eel

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eel

(ēl),
Any of a number of scaleless, snakelike fish.
[M.E. ele, fr. O.E. ael]

eel

Eel has been long considered (1,300 years) an aphrodisiac in Japan and is traditionally eaten on the hottest day of the year; there is no data to support the alleged aphrodisiac effect, which appears related to its phallic shape.

eel

any TELEOST fish of the Anguilliformes, having a smooth, shiny skin, a long, snakelike body and reduced fins.
References in periodicals archive ?
Until now, 7 species of true eels (Anguilliformes) were known to exist in British Columbia based on literature records and museum specimens; Nemichthys scolopaceus, Avocettina infans, Serrivomer jesperseni, Xenomystax atrarius, Thalassenchelys coheni, Venefica ocella and V.
Occurrence of Thalassenchelys coheni (Anguilliformes; Chlopsidae) in the west Pacific Ocean.
The grouping of anguilliform and saccopharyngiform fishes is expected (see Fig.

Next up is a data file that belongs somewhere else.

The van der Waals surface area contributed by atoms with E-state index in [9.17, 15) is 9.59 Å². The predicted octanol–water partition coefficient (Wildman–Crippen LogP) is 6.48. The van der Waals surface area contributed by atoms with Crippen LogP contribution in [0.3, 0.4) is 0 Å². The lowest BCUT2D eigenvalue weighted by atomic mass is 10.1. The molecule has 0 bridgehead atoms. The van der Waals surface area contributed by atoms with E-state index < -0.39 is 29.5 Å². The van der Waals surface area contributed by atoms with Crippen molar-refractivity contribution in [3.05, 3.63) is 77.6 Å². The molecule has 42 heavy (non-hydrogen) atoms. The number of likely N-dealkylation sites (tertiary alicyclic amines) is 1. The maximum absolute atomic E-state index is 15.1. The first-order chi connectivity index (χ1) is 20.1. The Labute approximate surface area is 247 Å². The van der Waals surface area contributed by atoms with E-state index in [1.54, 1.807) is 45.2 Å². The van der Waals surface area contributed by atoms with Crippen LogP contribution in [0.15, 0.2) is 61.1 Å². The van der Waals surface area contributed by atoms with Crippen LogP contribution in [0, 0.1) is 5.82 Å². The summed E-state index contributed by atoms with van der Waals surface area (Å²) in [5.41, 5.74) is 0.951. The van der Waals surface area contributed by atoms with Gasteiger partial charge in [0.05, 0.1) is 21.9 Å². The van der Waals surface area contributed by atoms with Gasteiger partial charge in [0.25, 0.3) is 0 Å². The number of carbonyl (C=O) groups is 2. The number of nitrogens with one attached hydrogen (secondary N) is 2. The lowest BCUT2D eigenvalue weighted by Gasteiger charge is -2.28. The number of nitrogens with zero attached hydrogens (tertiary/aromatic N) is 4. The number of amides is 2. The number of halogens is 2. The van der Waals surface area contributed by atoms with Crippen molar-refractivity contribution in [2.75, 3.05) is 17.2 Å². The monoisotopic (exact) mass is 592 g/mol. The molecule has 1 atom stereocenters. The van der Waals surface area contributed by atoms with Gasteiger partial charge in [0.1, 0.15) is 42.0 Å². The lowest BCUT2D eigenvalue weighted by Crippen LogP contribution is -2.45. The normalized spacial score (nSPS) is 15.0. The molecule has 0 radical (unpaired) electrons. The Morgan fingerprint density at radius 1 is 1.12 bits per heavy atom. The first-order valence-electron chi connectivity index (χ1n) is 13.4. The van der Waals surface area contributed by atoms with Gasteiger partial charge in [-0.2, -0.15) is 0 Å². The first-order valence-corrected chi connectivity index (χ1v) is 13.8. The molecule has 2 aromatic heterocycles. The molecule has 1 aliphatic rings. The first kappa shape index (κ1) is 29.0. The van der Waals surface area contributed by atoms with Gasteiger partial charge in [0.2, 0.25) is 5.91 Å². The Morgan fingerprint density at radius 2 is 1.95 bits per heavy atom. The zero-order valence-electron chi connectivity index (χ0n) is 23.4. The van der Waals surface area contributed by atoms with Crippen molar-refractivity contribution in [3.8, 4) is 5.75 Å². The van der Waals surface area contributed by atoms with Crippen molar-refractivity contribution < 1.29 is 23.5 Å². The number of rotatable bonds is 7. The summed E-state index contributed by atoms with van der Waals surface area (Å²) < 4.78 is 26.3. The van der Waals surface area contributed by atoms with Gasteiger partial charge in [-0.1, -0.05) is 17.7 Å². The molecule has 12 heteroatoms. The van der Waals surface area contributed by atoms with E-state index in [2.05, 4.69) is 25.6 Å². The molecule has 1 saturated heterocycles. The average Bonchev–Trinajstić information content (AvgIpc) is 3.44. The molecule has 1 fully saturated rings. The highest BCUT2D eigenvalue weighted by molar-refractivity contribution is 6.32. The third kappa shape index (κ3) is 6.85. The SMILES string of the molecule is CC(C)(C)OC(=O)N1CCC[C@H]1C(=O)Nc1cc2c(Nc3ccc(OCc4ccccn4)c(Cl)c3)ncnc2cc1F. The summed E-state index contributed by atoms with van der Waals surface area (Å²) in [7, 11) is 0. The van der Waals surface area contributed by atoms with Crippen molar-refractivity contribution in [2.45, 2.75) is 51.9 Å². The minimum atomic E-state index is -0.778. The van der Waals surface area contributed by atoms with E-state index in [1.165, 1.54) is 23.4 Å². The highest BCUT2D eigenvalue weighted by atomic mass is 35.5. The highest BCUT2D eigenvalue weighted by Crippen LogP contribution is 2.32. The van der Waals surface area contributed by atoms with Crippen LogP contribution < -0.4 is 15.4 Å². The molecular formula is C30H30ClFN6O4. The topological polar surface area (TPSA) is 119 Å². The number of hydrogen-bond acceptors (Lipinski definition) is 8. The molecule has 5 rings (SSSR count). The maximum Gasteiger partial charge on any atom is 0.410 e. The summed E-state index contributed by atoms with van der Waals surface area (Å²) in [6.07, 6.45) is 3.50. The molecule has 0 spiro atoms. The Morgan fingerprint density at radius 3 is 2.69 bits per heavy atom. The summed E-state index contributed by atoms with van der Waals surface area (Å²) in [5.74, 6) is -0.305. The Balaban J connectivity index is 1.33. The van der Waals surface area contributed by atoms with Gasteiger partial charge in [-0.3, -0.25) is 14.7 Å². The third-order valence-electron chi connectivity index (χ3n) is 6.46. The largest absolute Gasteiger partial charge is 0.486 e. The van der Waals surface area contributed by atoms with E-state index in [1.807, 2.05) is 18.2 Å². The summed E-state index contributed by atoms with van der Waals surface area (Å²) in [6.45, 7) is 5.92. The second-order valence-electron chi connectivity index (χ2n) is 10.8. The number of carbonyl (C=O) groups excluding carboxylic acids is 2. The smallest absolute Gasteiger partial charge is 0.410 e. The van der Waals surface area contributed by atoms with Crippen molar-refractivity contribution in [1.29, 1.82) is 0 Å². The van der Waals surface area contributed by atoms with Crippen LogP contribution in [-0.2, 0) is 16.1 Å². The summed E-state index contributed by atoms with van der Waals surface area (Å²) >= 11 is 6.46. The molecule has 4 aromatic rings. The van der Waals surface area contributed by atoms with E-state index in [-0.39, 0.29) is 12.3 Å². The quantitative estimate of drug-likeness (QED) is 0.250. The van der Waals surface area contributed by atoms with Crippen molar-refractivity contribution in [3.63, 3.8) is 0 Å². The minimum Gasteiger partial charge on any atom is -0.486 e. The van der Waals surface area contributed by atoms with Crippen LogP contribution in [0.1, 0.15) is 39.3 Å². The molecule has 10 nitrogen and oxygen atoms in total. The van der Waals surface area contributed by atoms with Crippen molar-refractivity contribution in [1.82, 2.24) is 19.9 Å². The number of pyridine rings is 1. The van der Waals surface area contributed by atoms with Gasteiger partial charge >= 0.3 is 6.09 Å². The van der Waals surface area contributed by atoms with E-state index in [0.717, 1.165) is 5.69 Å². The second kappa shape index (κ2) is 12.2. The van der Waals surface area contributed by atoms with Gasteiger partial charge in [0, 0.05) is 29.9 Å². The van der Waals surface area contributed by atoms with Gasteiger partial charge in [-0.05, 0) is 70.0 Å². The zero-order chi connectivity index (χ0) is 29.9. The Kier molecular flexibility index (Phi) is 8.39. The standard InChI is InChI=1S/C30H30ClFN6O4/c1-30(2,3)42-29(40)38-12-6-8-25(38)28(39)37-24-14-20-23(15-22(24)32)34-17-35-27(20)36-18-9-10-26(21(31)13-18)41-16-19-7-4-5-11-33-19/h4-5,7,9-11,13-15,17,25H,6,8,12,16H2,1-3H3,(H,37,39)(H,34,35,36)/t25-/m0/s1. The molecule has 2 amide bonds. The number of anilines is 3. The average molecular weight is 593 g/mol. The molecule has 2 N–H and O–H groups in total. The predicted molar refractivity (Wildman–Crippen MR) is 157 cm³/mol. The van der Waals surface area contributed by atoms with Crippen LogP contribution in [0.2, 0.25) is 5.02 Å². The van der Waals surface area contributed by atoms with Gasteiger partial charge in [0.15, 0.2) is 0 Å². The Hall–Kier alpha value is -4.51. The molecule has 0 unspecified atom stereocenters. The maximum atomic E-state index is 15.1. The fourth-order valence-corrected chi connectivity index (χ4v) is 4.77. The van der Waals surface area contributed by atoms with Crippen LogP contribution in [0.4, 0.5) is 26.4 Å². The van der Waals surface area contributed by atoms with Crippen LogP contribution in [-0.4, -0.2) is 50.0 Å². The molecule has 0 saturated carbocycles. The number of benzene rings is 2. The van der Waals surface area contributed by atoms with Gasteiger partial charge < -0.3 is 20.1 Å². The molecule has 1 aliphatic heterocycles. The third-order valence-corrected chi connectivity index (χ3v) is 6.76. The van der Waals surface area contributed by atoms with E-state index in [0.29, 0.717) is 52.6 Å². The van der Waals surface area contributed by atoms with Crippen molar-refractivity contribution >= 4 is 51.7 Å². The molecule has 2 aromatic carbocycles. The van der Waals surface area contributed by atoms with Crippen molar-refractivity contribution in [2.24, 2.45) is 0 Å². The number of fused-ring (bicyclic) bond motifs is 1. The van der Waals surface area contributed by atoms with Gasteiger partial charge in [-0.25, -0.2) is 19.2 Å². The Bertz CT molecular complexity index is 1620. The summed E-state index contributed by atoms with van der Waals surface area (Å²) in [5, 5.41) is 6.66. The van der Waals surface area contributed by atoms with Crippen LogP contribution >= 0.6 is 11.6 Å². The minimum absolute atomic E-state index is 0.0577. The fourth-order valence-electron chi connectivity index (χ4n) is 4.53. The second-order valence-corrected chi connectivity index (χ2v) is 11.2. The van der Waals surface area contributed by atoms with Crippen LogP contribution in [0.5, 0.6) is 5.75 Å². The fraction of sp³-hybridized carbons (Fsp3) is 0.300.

The order Anguilliformes is usually considered a monophyletic group, and the well-supported grouping of the anguilliform genera Conger and Anguilla (with a bootstrap value of 91%) is thus expected (see e.g.
Many modes of terrestrial locomotion have evolved among fishes, including ambipedal progression using pelvic fins (Harris 1960), use of rapidly twisting tail movements (Hseih 2010), anguilliform undulations (Gillis 1998), jumping using ventral suckers (Ebeling and others 1970), and walking using large subopercular spines (Sayer 2005).
Sayer (2005) noted in his review of adaptations of amphibious fishes for life out of water that most eel-like fishes, including Stichaeidae, use anguilliform locomotion in both aquatic and terrestrial environments.
During an experiment to determine how anguilliform locomotion (propulsion by passing lateral waves down the entire body length (2)) of elvers affects chemo-orientation, we observed elvers casting and filament tracking, two behaviors that are previously unreported in this genus.